10 Subject-Verb Agreement Rules

Modified from an article by Erin Brenner*

Subject-verb agreement sounds easy, doesn’t it? A singular subject takes singular verb:

Tom rides his bike to work every day.


A plural subject takes a plural verb:

The boys are climbing the walls like caged animals.

Yet, The Copyeditor’s Handbook lists no fewer than 25 cases that are not so clear cut, and Garner’s Modern American Usage devotes nearly five columns to the topic. Even the comparatively diminutive Grammar Smart devotes five pages (including quizzes) to the topic.

What makes subject-verb agreement so difficult?

One thing that confuses writers is a long, complicated subject. The writer gets lost in it and forgets which noun is actually the head of the subject phrase and instead makes the verb agree with the nearest noun:

Incorrect: The arrival of new fall fashions have excited all the back-to-school shoppers.
Correct:   The arrival of new fall fashions has excited all the back-to-school shoppers.
(should be has to agree with arrival) 

Another trap for writers is the move away from strict grammatical agreement toward “notional agreement,” that is, the verb agrees with the notion or idea the subject is trying to convey, whether it is singular or plural: 

Incorrect: Twenty-five rules is a lot to digest.
Correct: Twenty-five rules are listed on the notice.


And then there is the fact that English just refuses to follow its own rules. If English can contradict itself, it will.


Here is a brief list of 10 suggestions for subject-verb agreement.

  1. A subject made up of nouns joined by and takes a plural subject, unless that subject’s intended sense is singular.

    She and I run every day.
    Peanut butter and jelly is my favorite sandwich. (intended sense of singular)

  2. When a subject is made up of nouns joined by or, the verb agrees with the last noun.

    She or I run every day.
    Potatoes, pasta, or rice goes well with grilled chicken. (last noun: rice)

  3. Collective nouns (team, couple, staff, etc.) take a singular verb.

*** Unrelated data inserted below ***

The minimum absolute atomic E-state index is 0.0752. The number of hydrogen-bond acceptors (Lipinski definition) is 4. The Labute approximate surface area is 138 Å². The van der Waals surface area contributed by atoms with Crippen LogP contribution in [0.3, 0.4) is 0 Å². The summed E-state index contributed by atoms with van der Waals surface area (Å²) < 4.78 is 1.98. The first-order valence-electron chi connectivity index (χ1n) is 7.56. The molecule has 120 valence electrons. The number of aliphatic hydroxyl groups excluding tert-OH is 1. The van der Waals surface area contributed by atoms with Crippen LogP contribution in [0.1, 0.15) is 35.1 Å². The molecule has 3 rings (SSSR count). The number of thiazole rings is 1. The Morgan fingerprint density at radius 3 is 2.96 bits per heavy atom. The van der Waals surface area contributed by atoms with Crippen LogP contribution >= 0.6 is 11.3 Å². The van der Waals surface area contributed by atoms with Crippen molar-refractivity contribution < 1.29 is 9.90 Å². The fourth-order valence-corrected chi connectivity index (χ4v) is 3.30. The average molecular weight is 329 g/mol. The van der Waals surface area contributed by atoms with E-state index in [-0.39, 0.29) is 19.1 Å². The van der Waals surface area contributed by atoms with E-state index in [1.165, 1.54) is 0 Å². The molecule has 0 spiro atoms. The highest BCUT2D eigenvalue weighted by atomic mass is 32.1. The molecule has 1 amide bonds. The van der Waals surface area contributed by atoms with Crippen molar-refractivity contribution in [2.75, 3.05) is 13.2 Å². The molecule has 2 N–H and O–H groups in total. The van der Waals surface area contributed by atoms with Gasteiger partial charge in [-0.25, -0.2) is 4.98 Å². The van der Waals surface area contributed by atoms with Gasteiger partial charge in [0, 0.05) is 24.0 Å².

The football team is practicing night and day for the Super Bowl.
    Boston’s school committee disagrees about what to cut from the school budget.

  4. Connectives, phrases such as combined with, coupled with, accompanied by, added to, along with, together with, and as well as, do not change the number of the subject. These phrases are usually set off with commas.

    Oil, as well as gas, is a popular heating choice.
    Peanut butter combined with bread and jelly is a tasty snack.
    (Here, the peanut butter, bread, and jelly are one unit, a sandwich, so no commas are needed and we keep the singular verb.)

  5. Collecting noun phrases (a bunch of, a group of, a set of, etc.) take a singular verb.

    A set of 12 dishes is all you need for the dinner party.

  6. “Each” takes a singular verb.

    Each boy is excited about the meet; each is well prepared.

  7.  “None” takes a singular verb if what it refers to is singular and a plural verb if its referent is plural.

    None of the book is reproducible without permission.
    None of the peas are left on Sean’s plate. (“peas” is the referent and is plural) 

  8. With fractions, the verb agrees with the whole.

    One-fourth of the books are gone. (“books” is a plural noun)
    One-fourth of the sand is white. (“sand” is a singular noun)

  9. With money, if the amount is specific, use a singular verb; if the amount is vague, use a plural verb.

    Within a year, $5 million was spent on building a new factory, and millions more were spent on training future factory workers. (“$5 million” is a specific amount. Therefore the verb is singular.)
    Funds are allocated each year to help medical research. (“Funds” is a vague term rather than a specific amount. Therefore, the verb is plural.)

  10. The phrase “more than one” takes a singular verb.

    More than one box is sitting in the hallway.
    More than one car was involved in the race.


*About Erin Brenner

With a BA and an MA in English, Erin has been an editing professional for 15 years, working on a variety of media, especially online. Her niche is business/marketing and online. In addition, she has experience teaching editing to non-editors and coaching writers.